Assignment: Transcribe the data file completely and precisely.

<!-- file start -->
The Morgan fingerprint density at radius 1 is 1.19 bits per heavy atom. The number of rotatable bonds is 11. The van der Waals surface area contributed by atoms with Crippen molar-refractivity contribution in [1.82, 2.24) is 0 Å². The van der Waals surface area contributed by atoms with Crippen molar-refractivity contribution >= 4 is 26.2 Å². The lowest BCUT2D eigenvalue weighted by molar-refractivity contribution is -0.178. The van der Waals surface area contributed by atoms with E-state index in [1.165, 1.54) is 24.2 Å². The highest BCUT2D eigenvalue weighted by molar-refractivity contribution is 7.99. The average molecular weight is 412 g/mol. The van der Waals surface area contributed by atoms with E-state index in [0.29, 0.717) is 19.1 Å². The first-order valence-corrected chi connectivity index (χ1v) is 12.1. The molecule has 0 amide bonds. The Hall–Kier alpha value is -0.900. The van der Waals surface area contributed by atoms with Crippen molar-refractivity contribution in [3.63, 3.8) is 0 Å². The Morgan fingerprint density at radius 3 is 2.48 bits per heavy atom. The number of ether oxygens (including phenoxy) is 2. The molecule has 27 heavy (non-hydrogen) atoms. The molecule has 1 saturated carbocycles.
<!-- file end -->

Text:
The Morgan fingerprint density at radius 1 is 1.19 bits per heavy atom. The number of rotatable bonds is 11. The van der Waals surface area contributed by atoms with Crippen molar-refractivity contribution in [1.82, 2.24) is 0 Å². The van der Waals surface area contributed by atoms with Crippen molar-refractivity contribution >= 4 is 26.2 Å². The lowest BCUT2D eigenvalue weighted by molar-refractivity contribution is -0.178. The van der Waals surface area contributed by atoms with E-state index in [1.165, 1.54) is 24.2 Å². The highest BCUT2D eigenvalue weighted by molar-refractivity contribution is 7.99. The average molecular weight is 412 g/mol. The van der Waals surface area contributed by atoms with E-state index in [0.29, 0.717) is 19.1 Å². The first-order valence-corrected chi connectivity index (χ1v) is 12.1. The molecule has 0 amide bonds. The Hall–Kier alpha value is -0.900. The van der Waals surface area contributed by atoms with Crippen molar-refractivity contribution in [3.63, 3.8) is 0 Å². The Morgan fingerprint density at radius 3 is 2.48 bits per heavy atom. The number of ether oxygens (including phenoxy) is 2. The molecule has 27 heavy (non-hydrogen) atoms. The molecule has 1 saturated carbocycles.